Have you ever been on a treasure hunt? It’s a fun adventure.
One year when our son was in elementary school, we organized a treasure hunt for his birthday party. My husband diligently surveyed our yard, making notes about possible landmarks. Then he created a map, which looked like an antique rendition of a pirate’s map, including the many markers which could lead to the treasure. (A chest full of candy and surprises which would interest boys of his age).
The map took them to the Maple tree and then 25 paces to the right where they would find the rock with a red line on it. Then the directions would lead them to turn right and take 19 paces to find the Rose bush, etc., etc. Finally, of course, the directions would lead them to the place where the treasure was hidden.
It was great fun seeing the boys run and jump around the yard, yelling with glee when they found a benchmark… And when they found the treasure, the effort was worth it!
I had a dream recently which reminded me of this moment, though in some ways it was quite different. I saw a bunch of us entering an old barn which was covered with dust and decay. We went in as a group, knowing that we were on a mission to accomplish something. (more…)
This is a Guest Post from http://theSoar.net.
Have you heard the story about the bicyclist who came to a small town to put on his dare-devil show? There hadn’t been much excitement around for awhile, so the townspeople were thrilled as they gathered for the exhibition. They gazed toward the sky as the cyclist stretched a wire across the intersection, attaching it to the two tallest buildings in town. Then as he energetically scurried down, he addressed the crowd in his best carnival voice.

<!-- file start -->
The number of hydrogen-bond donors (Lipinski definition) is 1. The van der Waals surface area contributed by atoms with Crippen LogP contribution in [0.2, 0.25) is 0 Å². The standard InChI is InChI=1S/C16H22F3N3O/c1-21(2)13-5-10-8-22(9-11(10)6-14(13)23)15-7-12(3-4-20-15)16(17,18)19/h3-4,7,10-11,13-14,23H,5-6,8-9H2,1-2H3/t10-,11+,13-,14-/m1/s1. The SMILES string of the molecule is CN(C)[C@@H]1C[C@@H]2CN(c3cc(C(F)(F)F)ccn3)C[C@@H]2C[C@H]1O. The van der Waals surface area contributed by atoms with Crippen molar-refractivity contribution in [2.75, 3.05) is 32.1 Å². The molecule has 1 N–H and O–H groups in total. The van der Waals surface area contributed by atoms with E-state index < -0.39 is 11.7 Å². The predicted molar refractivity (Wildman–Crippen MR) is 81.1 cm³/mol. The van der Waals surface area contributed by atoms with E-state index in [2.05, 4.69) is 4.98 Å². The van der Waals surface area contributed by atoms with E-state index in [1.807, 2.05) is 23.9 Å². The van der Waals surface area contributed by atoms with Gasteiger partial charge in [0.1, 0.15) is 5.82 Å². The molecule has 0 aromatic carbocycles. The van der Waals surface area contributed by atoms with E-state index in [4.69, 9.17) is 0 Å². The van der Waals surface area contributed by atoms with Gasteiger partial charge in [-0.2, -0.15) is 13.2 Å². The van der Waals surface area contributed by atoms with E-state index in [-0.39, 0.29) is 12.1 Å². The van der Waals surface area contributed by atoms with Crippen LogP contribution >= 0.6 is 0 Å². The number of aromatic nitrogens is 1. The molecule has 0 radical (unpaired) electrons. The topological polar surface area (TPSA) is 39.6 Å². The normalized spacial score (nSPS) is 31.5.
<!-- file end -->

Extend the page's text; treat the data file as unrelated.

“How many of you people think that I can ride my bicycle on this wire across the intersection?”
“Yeah’s” and “yea’s” filled the air.
“Who will come and ride on my shoulders?”
Silence. Nobody even moved until one tiny boy came running forward. “I will.”
He was the only one who trusted the man’s word.
This story illustrates the truth about the word Trust. Many people can be cheering you on – in your ministry or your business. But do they really trust you? (more…)
Thine eyes have seen mine unformed substance, And in Thy book they were all written, The days that were ordained for me, When as yet there was one of them.
I love that verse! Especially the words “unformed substance.” Think about it. On the inside of each of us there are gifts and talents, even desires, which we haven’t discovered yet.
Why is it “unformed?” It’s only potential; it hasn’t been realized.
Then what about the “days that were ordained?” God has plans for us – great days for us. It’s almost too awesome to comprehend.
I’m sure that when we get to heaven, we are going to be surprised to see what “could have been.” What was God’s plan? What great things had He planned for us to do? Which gifts had we never discovered?
Every time I read that verse I get motivated to “get with His program.” I want to dream God’s dreams and tap into His plans. Only then can I live the life He has ordained.
So how do I do that? I spend time in God’s Word, reading and getting insight into how to live this life. I also spend time in prayer, asking my Creator to direct my steps, reveal to me His desires, and empower me to carry out the walk.
Finding His best is always a process. It cannot and will not happen over night. The successful results are the product of a life lived with Him and for Him. Day by day and step by step.
Life is like a path, and as we walk down that path, walking closely with our God, we will come upon treasure troves which bring us to a new level of understanding and purpose. We will often say, “Oh, that’s why that happened those many years ago. I need that experience now.” And we continue to walk.